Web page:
The United Nations is asking Europe to send more troops and military support to the world's hot spots, particularly in Africa. The appeal came from U.N. Secretary-General Kofi Annan in a speech in Dublin Thursday.
Mr. Annan spoke at a meeting of the National Forum on Europe, where he gave his support to European Union plans for a military rapid-reaction force that could deploy quickly in zones of crisis.
"I want to leave you in no doubt of how important strengthened EU capacities are to the U.N.," said Kofi Annan. "The EU is in a position to provide specialized skills that our greatest troop contributors may not be able to give us and to deploy more rapidly than we can."
Mr. Annan cited as an example the French-led intervention last year in Bunia, in the eastern part of the Democratic Republic of the Congo. He said that operation had saved many lives.
The U.N. leader said Europe also must continue to provide troops for traditional U.N. peacekeeping missions, which he said are expanding rapidly.
"Today the U.N. faces a surge in demand for peacekeeping," he said. "In the last nine months, with five new operations either deployed or on the drawing board, the demand on our peacekeeping has jumped by almost 50 percent. Yet today, less than one in 10 U.N. peacekeepers is from an EU country. And in Africa, where most of our operations are deployed, the proportion drops to less than one in 20."
Mr. Annan then turned his attention to the humanitarian crisis in Sudan's western Darfur region, where government-backed Arab militias are fighting black rebel groups. He says Europe can help with money and support for an African Union peace initiative.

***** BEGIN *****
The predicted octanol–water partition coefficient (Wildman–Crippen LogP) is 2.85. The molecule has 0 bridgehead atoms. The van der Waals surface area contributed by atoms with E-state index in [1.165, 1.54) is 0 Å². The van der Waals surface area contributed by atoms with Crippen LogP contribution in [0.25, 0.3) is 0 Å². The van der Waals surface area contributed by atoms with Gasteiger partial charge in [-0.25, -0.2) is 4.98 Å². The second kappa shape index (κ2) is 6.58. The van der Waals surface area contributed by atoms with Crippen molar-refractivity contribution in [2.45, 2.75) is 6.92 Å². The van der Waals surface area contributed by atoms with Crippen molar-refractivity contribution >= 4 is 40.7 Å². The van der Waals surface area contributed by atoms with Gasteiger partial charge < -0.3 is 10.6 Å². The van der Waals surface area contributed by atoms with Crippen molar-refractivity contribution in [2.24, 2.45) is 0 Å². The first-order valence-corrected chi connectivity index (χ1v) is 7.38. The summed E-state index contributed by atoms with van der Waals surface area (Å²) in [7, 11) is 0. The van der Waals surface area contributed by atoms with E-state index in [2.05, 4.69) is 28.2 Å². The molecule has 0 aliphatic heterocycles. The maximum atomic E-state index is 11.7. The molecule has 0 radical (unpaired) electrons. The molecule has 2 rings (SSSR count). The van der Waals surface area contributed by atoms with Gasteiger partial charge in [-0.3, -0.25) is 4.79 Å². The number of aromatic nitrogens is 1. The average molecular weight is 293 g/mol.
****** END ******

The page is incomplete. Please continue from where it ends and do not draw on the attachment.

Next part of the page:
"Let me be frank. Much more help is needed," continued Kofi Annan. "Darfur is an enormous region, and a huge number of people are suffering. The humanitarian effort needs more money, and the African Union needs concrete support, including logistics, equipment and financing, as well as political pressure on the parties, on both parties, the government as well as the rebels. Every country and organization that can, must do so, and do so now."
Britain, France and Germany are the key promoters of the EU rapid-reaction force. There are proposals to establish at least two, and possibly three, 1,500-member units next year.
A spokesman for British Prime Minister Tony Blair says EU members have agreed in principle to the concept of more involvement in world trouble spots. The spokesman says Britain will push to finalize the plan when it assumes the EU presidency in the second half of next year.